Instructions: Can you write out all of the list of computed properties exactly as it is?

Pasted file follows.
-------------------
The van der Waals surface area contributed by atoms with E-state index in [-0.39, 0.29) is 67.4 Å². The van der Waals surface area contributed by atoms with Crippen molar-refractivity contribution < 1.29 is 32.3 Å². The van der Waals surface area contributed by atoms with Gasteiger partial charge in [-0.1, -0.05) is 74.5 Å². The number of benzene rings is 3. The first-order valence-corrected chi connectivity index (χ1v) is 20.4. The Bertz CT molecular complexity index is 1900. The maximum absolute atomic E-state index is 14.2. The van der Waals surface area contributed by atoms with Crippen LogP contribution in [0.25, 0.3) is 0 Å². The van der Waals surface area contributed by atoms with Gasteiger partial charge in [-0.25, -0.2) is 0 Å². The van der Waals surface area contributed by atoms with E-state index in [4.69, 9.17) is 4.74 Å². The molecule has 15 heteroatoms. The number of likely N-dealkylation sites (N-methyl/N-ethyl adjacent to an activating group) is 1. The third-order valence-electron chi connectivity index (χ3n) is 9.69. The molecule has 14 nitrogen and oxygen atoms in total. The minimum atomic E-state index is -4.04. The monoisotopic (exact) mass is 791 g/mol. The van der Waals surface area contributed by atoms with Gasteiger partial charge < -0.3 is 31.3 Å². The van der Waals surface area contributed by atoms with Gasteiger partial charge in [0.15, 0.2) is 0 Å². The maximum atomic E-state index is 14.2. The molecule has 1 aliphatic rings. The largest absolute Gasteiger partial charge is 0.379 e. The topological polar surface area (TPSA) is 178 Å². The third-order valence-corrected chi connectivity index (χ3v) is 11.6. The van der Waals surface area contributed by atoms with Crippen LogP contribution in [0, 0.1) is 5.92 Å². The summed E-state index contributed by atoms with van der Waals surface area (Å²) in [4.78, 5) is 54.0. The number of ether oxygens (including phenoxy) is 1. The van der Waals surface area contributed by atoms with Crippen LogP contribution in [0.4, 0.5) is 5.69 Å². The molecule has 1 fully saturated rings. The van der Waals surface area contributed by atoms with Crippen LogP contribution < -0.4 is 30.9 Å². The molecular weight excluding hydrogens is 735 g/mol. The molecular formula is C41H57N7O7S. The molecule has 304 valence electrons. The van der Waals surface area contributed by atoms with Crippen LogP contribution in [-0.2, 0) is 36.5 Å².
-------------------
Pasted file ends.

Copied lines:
The van der Waals surface area contributed by atoms with E-state index in [-0.39, 0.29) is 67.4 Å². The van der Waals surface area contributed by atoms with Crippen molar-refractivity contribution < 1.29 is 32.3 Å². The van der Waals surface area contributed by atoms with Gasteiger partial charge in [-0.1, -0.05) is 74.5 Å². The number of benzene rings is 3. The first-order valence-corrected chi connectivity index (χ1v) is 20.4. The Bertz CT molecular complexity index is 1900. The maximum absolute atomic E-state index is 14.2. The van der Waals surface area contributed by atoms with Crippen LogP contribution in [0.25, 0.3) is 0 Å². The van der Waals surface area contributed by atoms with Gasteiger partial charge in [-0.25, -0.2) is 0 Å². The van der Waals surface area contributed by atoms with E-state index in [4.69, 9.17) is 4.74 Å². The molecule has 15 heteroatoms. The number of likely N-dealkylation sites (N-methyl/N-ethyl adjacent to an activating group) is 1. The third-order valence-electron chi connectivity index (χ3n) is 9.69. The molecule has 14 nitrogen and oxygen atoms in total. The minimum atomic E-state index is -4.04. The monoisotopic (exact) mass is 791 g/mol. The van der Waals surface area contributed by atoms with Gasteiger partial charge < -0.3 is 31.3 Å². The van der Waals surface area contributed by atoms with Gasteiger partial charge in [0.15, 0.2) is 0 Å². The maximum atomic E-state index is 14.2. The molecule has 1 aliphatic rings. The largest absolute Gasteiger partial charge is 0.379 e. The topological polar surface area (TPSA) is 178 Å². The third-order valence-corrected chi connectivity index (χ3v) is 11.6. The van der Waals surface area contributed by atoms with Crippen LogP contribution in [0, 0.1) is 5.92 Å². The summed E-state index contributed by atoms with van der Waals surface area (Å²) in [4.78, 5) is 54.0. The number of ether oxygens (including phenoxy) is 1. The van der Waals surface area contributed by atoms with Crippen LogP contribution in [0.4, 0.5) is 5.69 Å². The molecule has 1 fully saturated rings. The van der Waals surface area contributed by atoms with Crippen LogP contribution < -0.4 is 30.9 Å². The molecular weight excluding hydrogens is 735 g/mol. The molecular formula is C41H57N7O7S. The molecule has 304 valence electrons. The van der Waals surface area contributed by atoms with Crippen LogP contribution in [-0.2, 0) is 36.5 Å².